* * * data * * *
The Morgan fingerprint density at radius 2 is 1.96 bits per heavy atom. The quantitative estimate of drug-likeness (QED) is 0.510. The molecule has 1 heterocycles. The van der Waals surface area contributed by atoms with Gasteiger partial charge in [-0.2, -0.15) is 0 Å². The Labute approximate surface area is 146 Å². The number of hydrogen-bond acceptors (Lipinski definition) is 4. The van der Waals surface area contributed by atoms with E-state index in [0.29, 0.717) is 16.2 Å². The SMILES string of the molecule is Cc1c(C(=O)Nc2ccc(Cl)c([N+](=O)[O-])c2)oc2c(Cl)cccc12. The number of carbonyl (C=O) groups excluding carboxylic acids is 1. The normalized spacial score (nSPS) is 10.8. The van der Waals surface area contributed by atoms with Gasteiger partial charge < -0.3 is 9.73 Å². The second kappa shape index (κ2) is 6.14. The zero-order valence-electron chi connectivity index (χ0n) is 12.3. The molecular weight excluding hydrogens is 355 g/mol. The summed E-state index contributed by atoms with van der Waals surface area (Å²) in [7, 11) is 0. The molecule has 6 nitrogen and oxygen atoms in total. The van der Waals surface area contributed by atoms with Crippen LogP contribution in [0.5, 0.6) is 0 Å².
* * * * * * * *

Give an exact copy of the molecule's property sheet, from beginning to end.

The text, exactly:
The Morgan fingerprint density at radius 2 is 1.96 bits per heavy atom. The quantitative estimate of drug-likeness (QED) is 0.510. The molecule has 1 heterocycles. The van der Waals surface area contributed by atoms with Gasteiger partial charge in [-0.2, -0.15) is 0 Å². The Labute approximate surface area is 146 Å². The number of hydrogen-bond acceptors (Lipinski definition) is 4. The van der Waals surface area contributed by atoms with E-state index in [0.29, 0.717) is 16.2 Å². The SMILES string of the molecule is Cc1c(C(=O)Nc2ccc(Cl)c([N+](=O)[O-])c2)oc2c(Cl)cccc12. The number of carbonyl (C=O) groups excluding carboxylic acids is 1. The normalized spacial score (nSPS) is 10.8. The van der Waals surface area contributed by atoms with Gasteiger partial charge < -0.3 is 9.73 Å². The second kappa shape index (κ2) is 6.14. The zero-order valence-electron chi connectivity index (χ0n) is 12.3. The molecular weight excluding hydrogens is 355 g/mol. The summed E-state index contributed by atoms with van der Waals surface area (Å²) in [7, 11) is 0. The molecule has 6 nitrogen and oxygen atoms in total. The van der Waals surface area contributed by atoms with Crippen LogP contribution in [0.5, 0.6) is 0 Å².